Being aware of each of these essential skills, and then tackling them individually, can sometimes be an excellent way to still develop great writers without all of the resistance.
Let’s break each of these skills down.
This is traditionally called “handwriting” and “typing.” The goal is for your kid to be able to legibly produce letters in some way.
For some kids, this comes so naturally. “Look mom! I just wrote the alphabet!”
They go from letters to printing sentences to cursive … and often they practice on their own because they love it. (It’s true … I had one, so I know it’s possible!)
However, there are other kids who putting pen to paper is HARD! Whether they struggle with some form of dysgraphia or they genuinely are just not interested, they have no interest in “practicing” how to write.
For these kids, breaking down the process of handwriting can be very very helpful. And practicing this skill IN ISOLATION makes it easier for them to learn what they need to learn.
My favorite resource for learning handwriting is Handwriting without Tears. We’ve been using this program with great success with my youngest this year!
Typing is also a valuable skill that you can teach young. We’ve used two different programs over the years.
Typing Instructor is a game that you install on your computer.
If your kid is a little older and you like FREE (who doesn’t?) and don’t mind a few ads, we’ve had great success with the online instruction of Typing Club this year.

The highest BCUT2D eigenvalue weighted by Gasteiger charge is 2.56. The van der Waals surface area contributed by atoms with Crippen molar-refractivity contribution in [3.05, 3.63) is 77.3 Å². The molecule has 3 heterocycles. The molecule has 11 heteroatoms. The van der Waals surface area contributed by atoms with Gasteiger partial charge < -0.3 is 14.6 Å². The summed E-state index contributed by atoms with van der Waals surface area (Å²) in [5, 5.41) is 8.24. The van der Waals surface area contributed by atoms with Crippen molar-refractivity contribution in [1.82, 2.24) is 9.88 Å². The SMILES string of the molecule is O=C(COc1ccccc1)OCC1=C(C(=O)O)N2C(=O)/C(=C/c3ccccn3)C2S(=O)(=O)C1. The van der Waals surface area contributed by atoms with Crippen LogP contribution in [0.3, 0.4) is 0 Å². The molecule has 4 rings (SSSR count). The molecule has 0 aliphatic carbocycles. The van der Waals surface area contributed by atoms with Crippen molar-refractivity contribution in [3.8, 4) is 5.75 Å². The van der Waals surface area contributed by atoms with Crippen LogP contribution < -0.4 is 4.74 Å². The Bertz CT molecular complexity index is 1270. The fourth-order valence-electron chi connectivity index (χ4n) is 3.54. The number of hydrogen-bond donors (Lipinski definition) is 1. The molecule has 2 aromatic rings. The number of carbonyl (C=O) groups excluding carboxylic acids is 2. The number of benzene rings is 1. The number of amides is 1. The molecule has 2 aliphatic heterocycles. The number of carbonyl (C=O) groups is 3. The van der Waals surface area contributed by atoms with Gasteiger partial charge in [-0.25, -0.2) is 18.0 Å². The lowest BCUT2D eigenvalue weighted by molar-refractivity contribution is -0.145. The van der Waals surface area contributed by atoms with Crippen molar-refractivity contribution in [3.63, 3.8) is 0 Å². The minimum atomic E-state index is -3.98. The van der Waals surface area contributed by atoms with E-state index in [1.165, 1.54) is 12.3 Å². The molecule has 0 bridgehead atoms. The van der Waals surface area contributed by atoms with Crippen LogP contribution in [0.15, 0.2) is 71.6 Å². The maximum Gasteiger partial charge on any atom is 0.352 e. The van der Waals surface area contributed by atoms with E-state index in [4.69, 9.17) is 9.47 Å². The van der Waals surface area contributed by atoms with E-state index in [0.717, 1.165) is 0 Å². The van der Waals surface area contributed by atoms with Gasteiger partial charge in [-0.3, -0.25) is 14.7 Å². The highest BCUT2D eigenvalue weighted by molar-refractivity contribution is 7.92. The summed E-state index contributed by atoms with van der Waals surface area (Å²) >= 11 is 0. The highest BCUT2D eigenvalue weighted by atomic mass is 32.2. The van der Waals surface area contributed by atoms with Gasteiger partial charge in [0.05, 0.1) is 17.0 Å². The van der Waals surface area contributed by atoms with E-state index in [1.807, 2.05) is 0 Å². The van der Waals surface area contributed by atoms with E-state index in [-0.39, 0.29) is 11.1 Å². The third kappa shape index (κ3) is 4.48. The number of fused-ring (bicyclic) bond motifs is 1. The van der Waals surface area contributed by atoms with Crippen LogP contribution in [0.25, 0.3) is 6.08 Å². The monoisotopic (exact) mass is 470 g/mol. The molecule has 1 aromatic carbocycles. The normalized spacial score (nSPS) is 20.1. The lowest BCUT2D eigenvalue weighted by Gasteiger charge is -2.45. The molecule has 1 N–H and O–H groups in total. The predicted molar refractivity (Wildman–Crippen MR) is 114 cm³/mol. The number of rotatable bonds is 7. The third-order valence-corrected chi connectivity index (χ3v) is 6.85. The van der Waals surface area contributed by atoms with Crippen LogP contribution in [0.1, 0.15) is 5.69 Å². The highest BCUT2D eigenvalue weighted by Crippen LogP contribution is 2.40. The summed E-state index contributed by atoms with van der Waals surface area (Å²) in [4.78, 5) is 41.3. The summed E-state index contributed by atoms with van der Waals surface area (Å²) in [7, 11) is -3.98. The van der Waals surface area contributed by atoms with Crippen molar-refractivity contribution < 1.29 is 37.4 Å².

If your kid can’t spell, they can’t communicate in writing very well.
I’ve learned over the years, it can be valuable to split spelling from content creation and handwriting. If your kid is struggling, isolating spelling allows them to focus on what they need help with without feeling the pressure to also produce something amazing.
The last essential part of becoming a great writer is sharing great content.
Great content can be anything from an interesting story to a factual report to a summary of what your kid learned during the day.
Later in your kid’s schooling, writing will be how they organize and share their thoughts about what they are reading and learning. It’s one of the main ways others will assess how much they’ve understood and synthesized from a class.
I have found one of the ideal ways to prepare my kids to share great content is to encourage them to share their thoughts in an organized way as much as possible.
When kids are younger, one of the best ways to do this is through storytelling. Storytelling requires that a child structure their ideas (beginning, middle, and end) — AND emotionally connect with their ideas.
PLUS storytelling is FUN! So it’s much easier to get kids to practice when they are engaging in a storytelling game.
While there are many resources out there to help with storytelling, two of my favorites (because they are simple and easy) are:
Rory Story Cubes (See my previous review here.)
Tell Tale (see my video review below)
Handwriting, Spelling, Content Sharing — three essential skills.
As your kid works on writing, keeping each of these skills in mind will help you identify where the gaps or struggles are. You can focus on those … while still moving your kid’s ability to write forward.
Question: What do you do when your toddler won’t let you read with your older kids?
Answer: This used to happen to us ALL THE TIME!
My youngest was such a stinker. We would be sitting on the couch trying to read. He would run over and pull at the book … scream loudly … or even spit on us as we tried to read.
It was soooo frustrating!
First I tried distracting him with toys. I also would consistently ask him to stop. But nothing worked.